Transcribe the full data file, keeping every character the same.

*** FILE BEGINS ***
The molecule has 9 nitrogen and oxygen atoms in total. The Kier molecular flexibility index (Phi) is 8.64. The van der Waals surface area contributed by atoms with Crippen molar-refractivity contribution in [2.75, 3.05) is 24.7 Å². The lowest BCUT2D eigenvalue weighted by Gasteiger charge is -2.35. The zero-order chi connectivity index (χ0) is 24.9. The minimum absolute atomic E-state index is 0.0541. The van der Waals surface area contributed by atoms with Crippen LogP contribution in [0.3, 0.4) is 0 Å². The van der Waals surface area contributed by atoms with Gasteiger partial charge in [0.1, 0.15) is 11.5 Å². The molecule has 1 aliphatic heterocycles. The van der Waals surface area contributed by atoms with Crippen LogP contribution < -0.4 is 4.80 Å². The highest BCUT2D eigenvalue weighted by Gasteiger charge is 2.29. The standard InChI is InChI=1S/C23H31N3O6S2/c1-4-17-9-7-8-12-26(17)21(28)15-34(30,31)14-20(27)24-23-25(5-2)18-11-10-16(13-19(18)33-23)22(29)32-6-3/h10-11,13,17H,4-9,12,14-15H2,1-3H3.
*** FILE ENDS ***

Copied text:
The molecule has 9 nitrogen and oxygen atoms in total. The Kier molecular flexibility index (Phi) is 8.64. The van der Waals surface area contributed by atoms with Crippen molar-refractivity contribution in [2.75, 3.05) is 24.7 Å². The lowest BCUT2D eigenvalue weighted by Gasteiger charge is -2.35. The zero-order chi connectivity index (χ0) is 24.9. The minimum absolute atomic E-state index is 0.0541. The van der Waals surface area contributed by atoms with Crippen LogP contribution in [0.3, 0.4) is 0 Å². The van der Waals surface area contributed by atoms with Gasteiger partial charge in [0.1, 0.15) is 11.5 Å². The molecule has 1 aliphatic heterocycles. The van der Waals surface area contributed by atoms with Crippen LogP contribution < -0.4 is 4.80 Å². The highest BCUT2D eigenvalue weighted by Gasteiger charge is 2.29. The standard InChI is InChI=1S/C23H31N3O6S2/c1-4-17-9-7-8-12-26(17)21(28)15-34(30,31)14-20(27)24-23-25(5-2)18-11-10-16(13-19(18)33-23)22(29)32-6-3/h10-11,13,17H,4-9,12,14-15H2,1-3H3.